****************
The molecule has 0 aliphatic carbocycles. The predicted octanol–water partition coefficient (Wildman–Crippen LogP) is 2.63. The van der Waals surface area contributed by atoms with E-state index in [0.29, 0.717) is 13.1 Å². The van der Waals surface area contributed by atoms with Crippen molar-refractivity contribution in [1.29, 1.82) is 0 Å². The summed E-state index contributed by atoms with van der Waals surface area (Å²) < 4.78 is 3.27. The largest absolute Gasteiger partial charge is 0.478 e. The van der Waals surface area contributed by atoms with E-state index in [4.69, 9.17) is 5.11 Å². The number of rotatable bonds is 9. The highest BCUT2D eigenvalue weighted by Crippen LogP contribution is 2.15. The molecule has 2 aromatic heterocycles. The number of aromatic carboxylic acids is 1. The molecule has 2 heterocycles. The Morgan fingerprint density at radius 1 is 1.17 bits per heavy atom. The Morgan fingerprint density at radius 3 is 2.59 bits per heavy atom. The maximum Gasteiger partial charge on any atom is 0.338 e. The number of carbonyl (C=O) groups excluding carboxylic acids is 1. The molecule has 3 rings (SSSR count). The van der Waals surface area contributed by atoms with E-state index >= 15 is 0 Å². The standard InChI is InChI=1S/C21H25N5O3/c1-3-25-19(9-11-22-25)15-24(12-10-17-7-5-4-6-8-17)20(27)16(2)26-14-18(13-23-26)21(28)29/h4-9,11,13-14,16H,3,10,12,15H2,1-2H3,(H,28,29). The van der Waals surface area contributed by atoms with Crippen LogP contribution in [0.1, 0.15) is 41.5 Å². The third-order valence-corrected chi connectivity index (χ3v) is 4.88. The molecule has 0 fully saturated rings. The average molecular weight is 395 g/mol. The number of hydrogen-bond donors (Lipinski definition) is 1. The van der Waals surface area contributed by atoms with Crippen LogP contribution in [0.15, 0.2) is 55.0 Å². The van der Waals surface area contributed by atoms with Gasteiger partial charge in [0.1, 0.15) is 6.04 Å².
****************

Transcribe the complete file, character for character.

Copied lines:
The molecule has 0 aliphatic carbocycles. The predicted octanol–water partition coefficient (Wildman–Crippen LogP) is 2.63. The van der Waals surface area contributed by atoms with E-state index in [0.29, 0.717) is 13.1 Å². The van der Waals surface area contributed by atoms with Crippen molar-refractivity contribution in [1.29, 1.82) is 0 Å². The summed E-state index contributed by atoms with van der Waals surface area (Å²) < 4.78 is 3.27. The largest absolute Gasteiger partial charge is 0.478 e. The van der Waals surface area contributed by atoms with E-state index in [4.69, 9.17) is 5.11 Å². The number of rotatable bonds is 9. The highest BCUT2D eigenvalue weighted by Crippen LogP contribution is 2.15. The molecule has 2 aromatic heterocycles. The number of aromatic carboxylic acids is 1. The molecule has 2 heterocycles. The Morgan fingerprint density at radius 1 is 1.17 bits per heavy atom. The Morgan fingerprint density at radius 3 is 2.59 bits per heavy atom. The maximum Gasteiger partial charge on any atom is 0.338 e. The number of carbonyl (C=O) groups excluding carboxylic acids is 1. The molecule has 3 rings (SSSR count). The van der Waals surface area contributed by atoms with E-state index >= 15 is 0 Å². The standard InChI is InChI=1S/C21H25N5O3/c1-3-25-19(9-11-22-25)15-24(12-10-17-7-5-4-6-8-17)20(27)16(2)26-14-18(13-23-26)21(28)29/h4-9,11,13-14,16H,3,10,12,15H2,1-2H3,(H,28,29). The van der Waals surface area contributed by atoms with Crippen LogP contribution in [0.1, 0.15) is 41.5 Å². The third-order valence-corrected chi connectivity index (χ3v) is 4.88. The molecule has 0 fully saturated rings. The average molecular weight is 395 g/mol. The number of hydrogen-bond donors (Lipinski definition) is 1. The van der Waals surface area contributed by atoms with Crippen LogP contribution in [0.15, 0.2) is 55.0 Å². The van der Waals surface area contributed by atoms with Gasteiger partial charge in [0.1, 0.15) is 6.04 Å².